We can debate ethics of burning oneself to death, but we can’t debate climate change, or the urgency of awakening to it, or the effectiveness of local Boulder Buddhist Wynn’s heartbreaking protest in front of the Supreme Court yesterday.
We know Wynn Bruce, the gentle-man who burned himself to death in front of the Supreme Court yesterday. He’s a local Boulderite, a Buddhist, a gentle presence in this town.
Well, he was.
His action reminds me of the quote “riot is the language of the unheard” (MLK). Climate crisis will kill many millions/billions of sentient beings, and we are not taking it seriously. Similar protests happened around the Vietnam War by Buddhist monks, and around the Free Tibet cause more recently throughout Tibet.
From Andrew Bear, on Facebook:
Yesterday, on Earth Day, a man named Wynn Alan Bruce set himself on fire in front of the Supreme Court Building, in Washington DC. Those who knew Wynn describe him as very kind, someone who cared about the devastating suffering that climate change is bringing and will continue to bring with greater severity.
I did not know him personally. Friends of mine did know him. I do not know why he chose to do this. But I do want to share two things. First, I will share the words that Wynn posted on his Facebook site that express his faith in the Shambhala tradition of Buddhism. Second, as I thought of this when reflecting on Wynn’s action, I will share words of Thich Nhat Hanh about the monks and nuns who burned themselves in Vietnam.”
First, the words that Wynn shared on December 25, 2021:
I have lived in Boulder, CO since 2000. I share a few words from the spiritual tradition that I learned of here – Shambhala.
Now I awaken basic goodness in my heart.
I confidently awaken my innate qualities —
Goodness, wisdom, kindness and strength —
Within the sun of basic goodness.
Society is basically good.
May the basic goodness I discovered today continue to grow and grow. May its brilliant rays shine through my life. May this primordial truth, the inheritance of all humanity, be a brilliant torch to guide all beings. May the warm-heartedness, I have discovered, be a parasol to protect all beings. May the love that I have tasted be shared with the entire world.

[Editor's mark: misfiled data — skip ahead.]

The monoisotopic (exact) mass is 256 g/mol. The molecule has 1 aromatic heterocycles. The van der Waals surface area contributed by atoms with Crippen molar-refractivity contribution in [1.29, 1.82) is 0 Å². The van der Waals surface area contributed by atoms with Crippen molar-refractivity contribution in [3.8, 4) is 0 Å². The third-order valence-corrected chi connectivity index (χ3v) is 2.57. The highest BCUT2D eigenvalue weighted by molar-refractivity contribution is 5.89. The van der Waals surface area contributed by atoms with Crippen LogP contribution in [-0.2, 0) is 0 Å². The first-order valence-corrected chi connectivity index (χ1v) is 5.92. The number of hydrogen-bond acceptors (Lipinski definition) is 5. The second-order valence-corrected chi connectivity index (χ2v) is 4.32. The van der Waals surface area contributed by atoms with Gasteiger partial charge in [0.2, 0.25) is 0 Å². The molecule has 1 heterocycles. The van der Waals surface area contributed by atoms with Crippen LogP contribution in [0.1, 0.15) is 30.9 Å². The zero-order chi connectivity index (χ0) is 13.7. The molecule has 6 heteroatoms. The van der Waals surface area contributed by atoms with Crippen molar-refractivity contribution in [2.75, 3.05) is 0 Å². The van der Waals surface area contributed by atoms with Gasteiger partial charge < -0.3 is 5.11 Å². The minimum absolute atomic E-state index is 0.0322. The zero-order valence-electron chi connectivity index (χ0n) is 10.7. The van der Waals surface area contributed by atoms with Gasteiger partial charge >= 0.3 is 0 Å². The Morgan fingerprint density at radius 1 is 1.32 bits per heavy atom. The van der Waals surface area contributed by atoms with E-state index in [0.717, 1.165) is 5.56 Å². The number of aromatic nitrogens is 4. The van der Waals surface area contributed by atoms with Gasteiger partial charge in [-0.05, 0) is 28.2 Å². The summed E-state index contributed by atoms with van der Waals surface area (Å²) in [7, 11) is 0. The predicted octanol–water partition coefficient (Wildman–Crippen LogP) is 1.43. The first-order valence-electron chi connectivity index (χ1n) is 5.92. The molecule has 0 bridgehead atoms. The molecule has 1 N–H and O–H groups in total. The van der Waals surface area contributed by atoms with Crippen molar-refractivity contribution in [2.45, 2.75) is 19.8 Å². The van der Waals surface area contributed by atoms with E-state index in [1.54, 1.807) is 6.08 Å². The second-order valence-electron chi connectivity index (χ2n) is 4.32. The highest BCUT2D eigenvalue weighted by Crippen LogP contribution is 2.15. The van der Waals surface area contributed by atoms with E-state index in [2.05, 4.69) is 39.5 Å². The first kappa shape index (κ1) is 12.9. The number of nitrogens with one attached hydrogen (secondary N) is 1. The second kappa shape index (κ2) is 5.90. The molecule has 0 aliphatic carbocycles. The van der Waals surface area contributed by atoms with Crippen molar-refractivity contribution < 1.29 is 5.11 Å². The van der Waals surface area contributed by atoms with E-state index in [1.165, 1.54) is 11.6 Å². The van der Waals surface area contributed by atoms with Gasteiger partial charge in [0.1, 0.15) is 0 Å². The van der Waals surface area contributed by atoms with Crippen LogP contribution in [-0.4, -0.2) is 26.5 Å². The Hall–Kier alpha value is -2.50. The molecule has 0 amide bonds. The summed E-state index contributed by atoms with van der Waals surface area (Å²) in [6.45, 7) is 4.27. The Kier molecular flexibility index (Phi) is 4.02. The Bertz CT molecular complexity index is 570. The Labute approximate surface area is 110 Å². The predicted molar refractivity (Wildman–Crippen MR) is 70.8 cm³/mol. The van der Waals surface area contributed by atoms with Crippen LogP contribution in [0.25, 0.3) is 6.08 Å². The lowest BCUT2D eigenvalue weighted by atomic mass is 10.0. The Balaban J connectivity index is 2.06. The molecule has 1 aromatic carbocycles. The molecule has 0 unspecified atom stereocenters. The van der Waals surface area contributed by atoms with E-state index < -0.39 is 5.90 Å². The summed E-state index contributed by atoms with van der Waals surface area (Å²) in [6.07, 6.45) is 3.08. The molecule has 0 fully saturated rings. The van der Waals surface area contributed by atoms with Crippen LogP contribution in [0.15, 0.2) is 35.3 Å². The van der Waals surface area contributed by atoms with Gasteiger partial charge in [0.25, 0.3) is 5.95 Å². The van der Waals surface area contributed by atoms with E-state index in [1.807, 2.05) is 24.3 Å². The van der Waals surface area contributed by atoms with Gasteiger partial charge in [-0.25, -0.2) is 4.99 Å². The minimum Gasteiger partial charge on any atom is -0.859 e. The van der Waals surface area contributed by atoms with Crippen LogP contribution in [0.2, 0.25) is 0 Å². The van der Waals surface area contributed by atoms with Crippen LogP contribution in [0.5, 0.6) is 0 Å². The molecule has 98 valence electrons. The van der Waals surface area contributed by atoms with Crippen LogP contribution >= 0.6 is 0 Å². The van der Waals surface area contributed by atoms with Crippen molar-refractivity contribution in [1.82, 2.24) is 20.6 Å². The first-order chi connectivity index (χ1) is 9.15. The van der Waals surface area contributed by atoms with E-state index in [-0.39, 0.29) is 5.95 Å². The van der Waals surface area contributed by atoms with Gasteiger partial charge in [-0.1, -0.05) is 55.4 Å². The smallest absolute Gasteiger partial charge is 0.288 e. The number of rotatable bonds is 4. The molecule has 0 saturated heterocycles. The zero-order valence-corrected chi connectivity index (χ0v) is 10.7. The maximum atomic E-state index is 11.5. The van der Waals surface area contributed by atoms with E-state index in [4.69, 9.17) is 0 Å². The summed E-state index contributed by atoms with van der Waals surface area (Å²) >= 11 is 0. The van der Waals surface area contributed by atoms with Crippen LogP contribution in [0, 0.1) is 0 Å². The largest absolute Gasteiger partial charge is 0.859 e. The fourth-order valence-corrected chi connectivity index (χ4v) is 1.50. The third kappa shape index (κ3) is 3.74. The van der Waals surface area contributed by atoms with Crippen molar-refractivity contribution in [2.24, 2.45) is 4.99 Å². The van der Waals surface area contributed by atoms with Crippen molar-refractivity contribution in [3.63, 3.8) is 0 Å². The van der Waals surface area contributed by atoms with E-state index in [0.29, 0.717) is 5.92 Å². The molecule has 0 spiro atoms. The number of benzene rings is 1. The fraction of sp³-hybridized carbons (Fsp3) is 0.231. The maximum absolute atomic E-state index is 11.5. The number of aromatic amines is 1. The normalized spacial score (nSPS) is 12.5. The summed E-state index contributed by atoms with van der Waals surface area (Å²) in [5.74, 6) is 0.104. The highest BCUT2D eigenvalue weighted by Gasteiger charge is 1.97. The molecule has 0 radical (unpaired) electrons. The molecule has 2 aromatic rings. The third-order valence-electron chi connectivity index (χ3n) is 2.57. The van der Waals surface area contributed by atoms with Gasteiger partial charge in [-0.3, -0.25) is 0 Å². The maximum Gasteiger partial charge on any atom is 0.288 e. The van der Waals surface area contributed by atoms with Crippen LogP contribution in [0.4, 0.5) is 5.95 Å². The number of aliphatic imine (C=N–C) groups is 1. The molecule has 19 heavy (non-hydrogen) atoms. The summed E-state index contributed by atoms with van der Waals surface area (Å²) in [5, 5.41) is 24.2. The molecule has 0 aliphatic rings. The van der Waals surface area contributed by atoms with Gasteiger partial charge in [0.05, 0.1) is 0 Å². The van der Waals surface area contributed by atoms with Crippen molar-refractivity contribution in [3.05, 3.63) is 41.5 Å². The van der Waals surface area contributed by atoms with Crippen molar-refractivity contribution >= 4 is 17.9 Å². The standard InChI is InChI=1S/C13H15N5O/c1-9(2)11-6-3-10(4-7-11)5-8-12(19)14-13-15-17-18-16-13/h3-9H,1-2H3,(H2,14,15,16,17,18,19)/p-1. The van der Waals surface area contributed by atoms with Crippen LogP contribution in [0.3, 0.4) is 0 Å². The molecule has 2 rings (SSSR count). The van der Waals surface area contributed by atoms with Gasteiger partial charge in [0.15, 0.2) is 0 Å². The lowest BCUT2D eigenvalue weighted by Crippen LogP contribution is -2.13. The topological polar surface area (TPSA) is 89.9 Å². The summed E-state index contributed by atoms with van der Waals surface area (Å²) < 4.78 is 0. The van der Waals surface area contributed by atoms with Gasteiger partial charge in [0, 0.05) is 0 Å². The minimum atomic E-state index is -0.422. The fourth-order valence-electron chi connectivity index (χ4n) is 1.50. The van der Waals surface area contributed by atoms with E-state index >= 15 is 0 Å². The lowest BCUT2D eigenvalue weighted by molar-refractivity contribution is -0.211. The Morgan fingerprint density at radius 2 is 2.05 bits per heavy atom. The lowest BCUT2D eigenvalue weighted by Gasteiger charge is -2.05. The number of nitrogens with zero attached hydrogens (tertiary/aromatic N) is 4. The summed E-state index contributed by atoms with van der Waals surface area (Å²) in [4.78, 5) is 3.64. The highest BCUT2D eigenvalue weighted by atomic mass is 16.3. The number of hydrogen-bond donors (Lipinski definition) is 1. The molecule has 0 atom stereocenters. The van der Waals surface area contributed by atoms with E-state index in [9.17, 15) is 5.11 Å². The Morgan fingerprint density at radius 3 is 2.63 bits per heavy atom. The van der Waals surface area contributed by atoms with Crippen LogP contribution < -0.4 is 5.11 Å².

May the courageousness of this moment never be forgotten. May there be harmony between biospheric family, friends and nations. May the Earth be healed. May the elements be balanced. May humanity have-peace. May enlightened society manifest on this Earth. May all see the Great Eastern Sun of Shambhala.
And here are the words of Thich Nhat Hanh:
“The press spoke then of suicide, but in the essence, it is not. It is not even a protest. What the monks said in the letters they left before burning themselves aimed only at alarming, at moving the hearts of the oppressors, and at calling the attention of the world to the suffering endured then by the Vietnamese. To burn oneself by fire is to prove that what one is saying is of the utmost importance…. The Vietnamese monk, by burning himself, says with all his strength and determination that he can endure the greatest of sufferings to protect his people…. To express will by burning oneself, therefore, is not to commit an act of destruction but to perform an act of construction, that is, to suffer and to die for the sake of one’s people. This is not suicide.”
Horrible. We need to focus on solutions rather than partaking in more destruction.
Waylon: yes, but, and, reminds me of the quote “riot is the language of the unheard” (MLK). Climate crisis will kill many millions/billions of sentient beings, and we are not taking it seriously. Similar protests happened around the Vietnam War by Buddhist monks, and around the Free Tibet cause more recently throughout Tibet.
Waylon Lewis riot is not on the same level as killing oneself. I don’t find the actions of killing oneself earnestly helpful to any cause.
I hear you but it can be the action of someone who loves and cares and wishes to protect and is desperate and unheard.
Waylon Lewis yes. But I feel it is desperation to the point of mental illness, and should not be applauded. I’m certain there are more effective ways to feel empowered.
Charlie: I hear and agree with you, but think of those hopeless Tibetans or Vietnamese monks who view this as sacrifice, perhaps in the same way firefighters view endangering one’s life as an act of peaceful protection might view their path.